BOSR offering data snapshots of Nebraskan perspectives

· 3 min read

BOSR offering data snapshots of Nebraskan perspectives

The Bureau of Sociological Research is in Oldfather Hall.
Craig Chandler | University Communication and Marketing
Oldfather Hall (right) houses the Bureau of Sociological Research.

The University of Nebraska–Lincoln’s Bureau of Sociological Research is launching the Nebraska Snapshot series — a topical look at Nebraskan perspectives from gold-standard survey research.

The reports, released every other month, will share data from the most recent Nebraska Annual Social Indicators Survey, a yearly survey of Nebraskans conducted by the bureau. Historical data may be included, too, when necessary to the topic.


“The Nebraska Snapshot highlights what Nebraskans think, feel and do,” said Amanda Ganshert, assistant director for research and methods. “The snapshot series returns to what NASIS was originally designed for, which was to provide information to Nebraskans.”

The annual survey is used by researchers, state entities and policymakers, but also includes a core questionnaire that delves into demographics, quality of life measures, educational attainment and community satisfaction, among other variables. These core questions will inform most of the Nebraska Snapshot series, Ganshert said.

The first issue, which examines how Nebraskans feel about the direction of their state and country, is available now online. Each Nebraska Snapshot will focus on one topic.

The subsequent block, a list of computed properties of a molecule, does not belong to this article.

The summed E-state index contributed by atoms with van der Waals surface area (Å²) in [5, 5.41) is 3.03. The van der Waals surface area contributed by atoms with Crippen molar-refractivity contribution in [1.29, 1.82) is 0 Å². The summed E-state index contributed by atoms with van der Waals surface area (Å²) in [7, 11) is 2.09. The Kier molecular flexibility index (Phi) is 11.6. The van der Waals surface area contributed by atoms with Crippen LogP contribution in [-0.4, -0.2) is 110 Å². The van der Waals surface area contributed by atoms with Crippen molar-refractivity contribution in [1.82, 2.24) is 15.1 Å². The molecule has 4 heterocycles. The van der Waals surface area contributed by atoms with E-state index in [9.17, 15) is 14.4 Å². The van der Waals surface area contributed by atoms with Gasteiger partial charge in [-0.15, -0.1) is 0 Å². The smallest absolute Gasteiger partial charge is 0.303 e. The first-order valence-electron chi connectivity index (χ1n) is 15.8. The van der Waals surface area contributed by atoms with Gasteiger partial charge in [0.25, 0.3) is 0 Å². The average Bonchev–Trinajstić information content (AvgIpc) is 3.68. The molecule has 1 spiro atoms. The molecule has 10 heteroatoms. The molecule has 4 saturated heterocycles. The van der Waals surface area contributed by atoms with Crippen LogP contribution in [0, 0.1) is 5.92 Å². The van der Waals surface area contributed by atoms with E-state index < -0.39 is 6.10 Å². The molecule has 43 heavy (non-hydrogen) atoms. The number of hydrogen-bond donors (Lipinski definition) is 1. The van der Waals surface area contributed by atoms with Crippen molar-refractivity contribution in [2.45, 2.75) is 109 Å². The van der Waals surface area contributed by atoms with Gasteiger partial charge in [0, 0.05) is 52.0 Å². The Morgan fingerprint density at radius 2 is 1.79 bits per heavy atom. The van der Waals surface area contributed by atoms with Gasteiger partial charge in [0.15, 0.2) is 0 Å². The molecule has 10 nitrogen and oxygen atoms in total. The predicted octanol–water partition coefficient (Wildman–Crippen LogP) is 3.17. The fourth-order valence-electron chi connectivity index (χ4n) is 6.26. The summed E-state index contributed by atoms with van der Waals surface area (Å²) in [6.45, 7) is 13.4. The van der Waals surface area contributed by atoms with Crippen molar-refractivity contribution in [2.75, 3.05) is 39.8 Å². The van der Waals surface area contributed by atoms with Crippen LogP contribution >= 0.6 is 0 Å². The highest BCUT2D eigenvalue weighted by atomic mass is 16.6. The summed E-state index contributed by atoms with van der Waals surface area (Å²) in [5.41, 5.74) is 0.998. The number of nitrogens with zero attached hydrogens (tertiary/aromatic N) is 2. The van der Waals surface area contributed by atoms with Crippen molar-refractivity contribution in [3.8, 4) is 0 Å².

“The snapshot is a quick glance at what Nebraskans are thinking,” Ganshert said. “We hope the general public, and researchers and policymakers, will find it useful. Our first report shows some Nebraskans think their state is going in the wrong direction. That raises the question: What can we do to reach those groups who feel that way?”

A graphic shows the numbers of Nebraskans who think the state and country are going in the right direction.
Kristen Labadie | University Communication and Marketing

In that first Nebraska Snapshot, 43% of Nebraska adults think the state is headed in the right direction, while 26% feel the state is going in the wrong direction, and 31% feel unsure.

When asked about the direction of the United States, only 11% think the country is headed in the right direction, and 70% think the country is heading in the wrong direction, while 19% report being unsure.

Some additional highlights from the survey:

  • Seniors over 65 are significantly more likely than younger adults to think that Nebraska is headed in the right direction: 48% of adults aged 65 and older feel that way, compared with 43% of 45- to 64-year-olds and 40% of those between 19 and 44.

  • A majority of Republicans, 61%, think that Nebraska is heading in the right direction, compared to only 16% of Democrats and 41% of independents.

  • People of color are significantly more positive than white respondents about the direction of the country (30% versus 9%), though large fractions of each group consider the country to be going in the wrong direction (74% of white adults, 48% of people of color).

  • More than half (57%) of adults who live on a farm think Nebraska is headed in the right direction, compared to 49% of adults who live in open country and 41% of adults who live in a town or city.

All Nebraska Snapshots will be available online. To include research questions on the next NASIS administration, send email to

Recent News